[NB: Note the byline, thanks!]
If you though the dam was beginning to crack after House Speaker Pelosi announced an impeachment inquiry would begin on Tuesday, or after the release of the July 25 memo on Wednesday, or the release of the whistleblower complaint followed by acting Director of National Intelligence Joseph Maguire’s testimony yesterday, you ain’t seen nothing yet.
The Washington Post published this article at 8:26 p.m.:
Here’s the first two grafs:
President Trump told two senior Russian officials in a 2017 Oval Office meeting that he was unconcerned about Moscow’s interference in the 2016 U.S. presidential election because the United States did the same in other countries, an assertion that prompted alarmed White House officials to limit access to the remarks to an unusually small number of people, according to three former officials with knowledge of the matter.
The comments, which have not been previously reported, were part of a now-infamous meeting with Russian Foreign Minister Sergei Lavrov and Russian Ambassador Sergey Kislyak, in which Trump revealed highly classified information that exposed a source of intelligence on the Islamic State. He also said during the meeting that firing FBI Director James B. Comey the previous day had relieved “great pressure” on him.
We’ve known about this particular conversation Trump had with Lavrov and Kislyak. We’ve known he damaged a source in the process while admitting to obstruction of justice.
But we didn’t know there was more to this conversation — like admitting he knew the Russians ‘aided’ his election, or airing out our dirty foreign policy to a country with which we have not had good relations. “Unconcerned,” WaPo’s team said; sure, why would Trump be worried at all about the contributions that ensured his occupation of the White House? It’s simply a matter of fact, right?
And we didn’t know Trump’s lack of concern about election interference in front of Lavrov and Kislyak, which offered an implicit permission slip to continue interference here and elsewhere.
Nor did we know that White House officials hid the rest of this Oval Office conversation, limiting its access to a very small need-to-know circle. It’s not clear whether this meant the contents of this highly-sensitive conversation were retroactively classified and squirreled away in the code-word classified system set aside for sensitive intelligence information where the July 25 Trump-Zelensky conversation transcript had been stored.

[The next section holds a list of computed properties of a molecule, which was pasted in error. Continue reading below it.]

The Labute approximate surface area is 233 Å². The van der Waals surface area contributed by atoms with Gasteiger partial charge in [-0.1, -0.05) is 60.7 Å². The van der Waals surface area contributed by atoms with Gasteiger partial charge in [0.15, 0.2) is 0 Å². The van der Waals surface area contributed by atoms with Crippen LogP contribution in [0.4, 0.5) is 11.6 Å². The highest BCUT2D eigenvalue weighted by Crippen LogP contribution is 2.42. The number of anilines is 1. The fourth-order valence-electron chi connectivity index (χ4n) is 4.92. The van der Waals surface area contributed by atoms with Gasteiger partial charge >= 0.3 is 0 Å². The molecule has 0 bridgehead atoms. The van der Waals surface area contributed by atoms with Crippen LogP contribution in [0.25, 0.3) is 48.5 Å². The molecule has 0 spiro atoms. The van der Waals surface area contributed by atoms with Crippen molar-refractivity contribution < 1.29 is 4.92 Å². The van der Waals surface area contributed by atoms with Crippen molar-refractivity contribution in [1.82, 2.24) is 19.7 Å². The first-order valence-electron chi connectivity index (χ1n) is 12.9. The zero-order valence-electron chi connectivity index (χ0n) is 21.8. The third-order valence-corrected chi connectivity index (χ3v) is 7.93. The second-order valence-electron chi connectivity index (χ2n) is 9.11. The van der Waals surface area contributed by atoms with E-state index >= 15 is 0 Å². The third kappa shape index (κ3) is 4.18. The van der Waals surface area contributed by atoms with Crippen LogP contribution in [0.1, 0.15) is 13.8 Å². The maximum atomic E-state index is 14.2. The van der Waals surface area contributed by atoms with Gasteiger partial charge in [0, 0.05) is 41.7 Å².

We don’t know now whether Special Counsel’s Office had any inkling the content of this particular conversation may have been hidden, or that other transcripts responsive to its investigation may have been locked away in that code-word classified system.
If Trump knew about this at all, and any of this hidden content was responsive to Mueller’s investigation, it’s yet another obstructive act.
Any of the White House officials who enabled this content sequestration process may also have obstructed justice if the hidden material was responsive to requests or subpoenas. Who knew about these material, when they learned about it, and why they didn’t come forward sooner will be a subject of the impeachment inquiry.
We also need to know what other exposures are contained within and without the code-word classified system and whatever other ad hoc retention system was employed by a small cadre of White House staff.
What else has been used as leverage against the U.S. that we the people and our representatives know nothing about?
What’s additionally worrisome: we’re learning in a rather slapdash fashion as the proverbial rats flee the sinking S.S. Trump — like the ‘three former officials with knowledge of the matter’ cited as sources for this story. How many of them have already been monitored by foreign intelligence, marked as potential assets, witting or unwitting, because they are known to have participated in this secret content sequestration process?
How many of these ‘former officials with knowledge of the matter’ have been silent because of Trump’s obsessive use of nondisclosure agreements?
How many of them have talked among themselves — neaning others under Trump’s NDAs — about this secret content sequestration process and its contents?
How many of this circle of need-to-know or in-the-know are also GOP leadership like Senator Mitch McConnell or Senator Lindsey Graham? How many of them have already been compromised because of this knowledge?
It’d certainly explain a few things like McConnell’s refusal to do anything substantive about election security. Or Graham’s about-face after a round of golf with Trump.
If you’re reading this, Speaker Pelosi, ramp up the impeachment team. Get that full House vote organized to authorize the inquiry and the necessary personnel. It’s past time.